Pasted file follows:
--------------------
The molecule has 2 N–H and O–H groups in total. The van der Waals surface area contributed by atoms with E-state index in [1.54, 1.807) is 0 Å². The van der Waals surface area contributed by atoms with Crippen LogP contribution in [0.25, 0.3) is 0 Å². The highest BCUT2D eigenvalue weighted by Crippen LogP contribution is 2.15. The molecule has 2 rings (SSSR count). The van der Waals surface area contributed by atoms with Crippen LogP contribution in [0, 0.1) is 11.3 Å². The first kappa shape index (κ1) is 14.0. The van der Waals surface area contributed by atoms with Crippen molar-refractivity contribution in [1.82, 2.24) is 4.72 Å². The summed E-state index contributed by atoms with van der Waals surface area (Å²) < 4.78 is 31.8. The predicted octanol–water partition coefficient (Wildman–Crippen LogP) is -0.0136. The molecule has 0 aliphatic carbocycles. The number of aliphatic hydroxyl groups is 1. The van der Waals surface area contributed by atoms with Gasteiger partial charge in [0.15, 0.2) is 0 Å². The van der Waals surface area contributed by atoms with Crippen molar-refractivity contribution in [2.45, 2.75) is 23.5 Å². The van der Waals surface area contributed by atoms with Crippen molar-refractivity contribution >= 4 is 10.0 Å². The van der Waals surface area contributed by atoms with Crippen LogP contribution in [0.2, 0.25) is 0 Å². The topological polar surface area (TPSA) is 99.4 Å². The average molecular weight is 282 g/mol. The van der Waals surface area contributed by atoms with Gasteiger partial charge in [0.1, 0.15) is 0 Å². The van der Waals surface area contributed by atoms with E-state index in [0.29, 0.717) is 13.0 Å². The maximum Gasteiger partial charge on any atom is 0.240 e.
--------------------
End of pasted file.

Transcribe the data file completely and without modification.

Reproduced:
The molecule has 2 N–H and O–H groups in total. The van der Waals surface area contributed by atoms with E-state index in [1.54, 1.807) is 0 Å². The van der Waals surface area contributed by atoms with Crippen LogP contribution in [0.25, 0.3) is 0 Å². The highest BCUT2D eigenvalue weighted by Crippen LogP contribution is 2.15. The molecule has 2 rings (SSSR count). The van der Waals surface area contributed by atoms with Crippen LogP contribution in [0, 0.1) is 11.3 Å². The first kappa shape index (κ1) is 14.0. The van der Waals surface area contributed by atoms with Crippen molar-refractivity contribution in [1.82, 2.24) is 4.72 Å². The summed E-state index contributed by atoms with van der Waals surface area (Å²) < 4.78 is 31.8. The predicted octanol–water partition coefficient (Wildman–Crippen LogP) is -0.0136. The molecule has 0 aliphatic carbocycles. The number of aliphatic hydroxyl groups is 1. The van der Waals surface area contributed by atoms with Gasteiger partial charge in [0.15, 0.2) is 0 Å². The van der Waals surface area contributed by atoms with Crippen molar-refractivity contribution in [2.45, 2.75) is 23.5 Å². The van der Waals surface area contributed by atoms with Crippen molar-refractivity contribution >= 4 is 10.0 Å². The van der Waals surface area contributed by atoms with Crippen LogP contribution in [0.2, 0.25) is 0 Å². The topological polar surface area (TPSA) is 99.4 Å². The average molecular weight is 282 g/mol. The van der Waals surface area contributed by atoms with Gasteiger partial charge in [0.1, 0.15) is 0 Å². The van der Waals surface area contributed by atoms with E-state index in [0.29, 0.717) is 13.0 Å². The maximum Gasteiger partial charge on any atom is 0.240 e.